Oh little girl. You were the baby among the original three cats, and somehow, in a blink, you became an old kitty. It took you a long time to warm up to me--to anyone. You were made for the outdoors, for alleyways and forests--but I kept you inside. Your spirit couldn't be contained. You would gaze through the window at the rising sun. You would stare at the moon. You had an inner life. You had angry eyes and a twitching tail. The kittens arrived a year after Maggie and Mae Mae died, after you'd had a taste of being the only cat in the house. Although you were first wild with anger, you slowly let in Tim's love and it changed you. In time, you began to tolerate me and Emelina. By the end, I would say you actually loved us too, not just Tim.
(Here are photos of Maisie, Tim, and Emelina--all three--together after...well, after Maisie softened toward the world. It took Tim to help her do that. The expression in her eyes became, mostly, less sharp):
(Maisie and Tim)
Cats are like humans while, at the same time, being nothing like humans or any other creature on this earth. They listen with their fur. They live for night, for the whisper of mice in the walls and bats in the trees. They see ghosts in the moonlight, and if you follow their gaze, you will see them too. Legend has it that cats are the familiars of witches, but that is only partly right. They belong, mainly, to the angels, both dark and light.
The way cats are like humans is how they need both solitude and connection. They can hide so completely--right there in your own house, every inch of which you know, in closets or the cellar or the attic or the chimney shelf or the back of your sweater drawer--and you will never find them. But when they are ready, they come twining around your legs, leaping onto the back of the chair where you sit reading, nudging your hand so you will pet the back of their heads, in the exact spot where their mother licked and cleaned them with her rough tongue when they were babies, to let you know they need reassurance of your love, oh they need it so badly.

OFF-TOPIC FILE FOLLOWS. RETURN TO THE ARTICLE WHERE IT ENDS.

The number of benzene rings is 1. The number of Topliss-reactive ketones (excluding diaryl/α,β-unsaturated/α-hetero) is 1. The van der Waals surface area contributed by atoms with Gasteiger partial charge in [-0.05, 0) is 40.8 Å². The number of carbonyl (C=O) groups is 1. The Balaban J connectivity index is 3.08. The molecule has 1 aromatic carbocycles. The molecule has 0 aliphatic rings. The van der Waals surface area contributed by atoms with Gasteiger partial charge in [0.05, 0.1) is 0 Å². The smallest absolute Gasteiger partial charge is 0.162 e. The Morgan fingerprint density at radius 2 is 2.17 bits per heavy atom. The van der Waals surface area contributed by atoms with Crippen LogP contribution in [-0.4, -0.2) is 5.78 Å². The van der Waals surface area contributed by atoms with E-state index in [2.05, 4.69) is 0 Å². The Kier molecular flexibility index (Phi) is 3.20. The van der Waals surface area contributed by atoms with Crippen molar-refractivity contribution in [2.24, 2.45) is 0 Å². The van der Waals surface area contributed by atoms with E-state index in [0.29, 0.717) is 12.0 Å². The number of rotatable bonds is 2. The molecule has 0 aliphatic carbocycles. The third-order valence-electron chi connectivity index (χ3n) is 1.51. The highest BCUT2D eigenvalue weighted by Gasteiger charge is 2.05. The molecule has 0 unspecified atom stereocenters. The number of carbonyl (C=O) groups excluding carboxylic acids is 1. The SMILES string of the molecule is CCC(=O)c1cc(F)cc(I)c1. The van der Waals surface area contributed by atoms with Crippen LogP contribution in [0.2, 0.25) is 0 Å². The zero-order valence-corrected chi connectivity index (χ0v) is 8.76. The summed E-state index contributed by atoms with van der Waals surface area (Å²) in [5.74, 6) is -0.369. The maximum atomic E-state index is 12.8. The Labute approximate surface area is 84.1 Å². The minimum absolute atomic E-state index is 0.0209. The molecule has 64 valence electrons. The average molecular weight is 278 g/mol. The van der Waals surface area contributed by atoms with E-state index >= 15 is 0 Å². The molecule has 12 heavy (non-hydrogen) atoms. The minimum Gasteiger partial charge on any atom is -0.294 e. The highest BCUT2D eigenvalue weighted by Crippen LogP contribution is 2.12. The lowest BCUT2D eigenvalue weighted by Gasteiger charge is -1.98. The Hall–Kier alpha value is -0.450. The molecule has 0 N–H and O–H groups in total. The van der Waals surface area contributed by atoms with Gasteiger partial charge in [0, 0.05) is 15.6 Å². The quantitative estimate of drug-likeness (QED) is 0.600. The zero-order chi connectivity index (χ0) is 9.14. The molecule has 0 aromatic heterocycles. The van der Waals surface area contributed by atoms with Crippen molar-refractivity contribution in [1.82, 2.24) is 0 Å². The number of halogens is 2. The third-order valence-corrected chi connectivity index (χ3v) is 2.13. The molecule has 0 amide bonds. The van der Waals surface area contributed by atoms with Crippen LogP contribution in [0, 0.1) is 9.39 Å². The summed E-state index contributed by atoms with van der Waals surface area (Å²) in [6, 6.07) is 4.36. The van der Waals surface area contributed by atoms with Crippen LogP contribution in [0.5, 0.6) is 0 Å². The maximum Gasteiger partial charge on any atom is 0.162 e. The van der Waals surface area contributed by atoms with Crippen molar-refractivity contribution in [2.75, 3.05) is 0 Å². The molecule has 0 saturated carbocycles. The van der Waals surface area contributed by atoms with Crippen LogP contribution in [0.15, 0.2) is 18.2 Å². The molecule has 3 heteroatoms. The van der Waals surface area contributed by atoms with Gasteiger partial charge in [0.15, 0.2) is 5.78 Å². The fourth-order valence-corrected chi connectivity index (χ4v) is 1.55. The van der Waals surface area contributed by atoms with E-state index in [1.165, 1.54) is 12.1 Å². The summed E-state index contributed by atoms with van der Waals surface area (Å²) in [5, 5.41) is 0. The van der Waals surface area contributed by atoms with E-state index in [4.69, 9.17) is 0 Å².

Maisie started out all cat, but during the last year of her life, she became at least partly human. I began to understand her. We started speaking the same language. This is how she told me that she was sick. The change was subtle. I might have missed it. We had mostly moved back to Hubbard's Point after mostly living in New York City and Malibu. This was the house she had come to as a kitten. Perhaps the ghosts that live here called to her. In response, I called a veterinarian who made house calls--Dr. Jennifer Hall. Something was wrong with Maisie, and Dr. Hall had to find out what it was.
She did find out--Maisie had a collection of illnesses that had been hiding for a long time. This was in September 2016. For months, through autumn and the cold winter and all of blessed green spring and into the summer, Dr. Hall came every week, like the veterinarians of dreams and literature. She tended to Maisie. Now, Maisie wanted to live--that was certain. She couldn't bear to leave Tim, and he wouldn't let her. But Dr. Hall is an angel, an angel of light who heals with a combination of science, medicine, intuition, and love, who ministers to the animals but also to their humans. Without her, Maisie would have died months ago. And you know what? Her last months were, perhaps, her best--when she relaxed into us, into being loved a little more, when she really learned how to purr. She hadn't before. She was a cat without a purr. Tim taught her.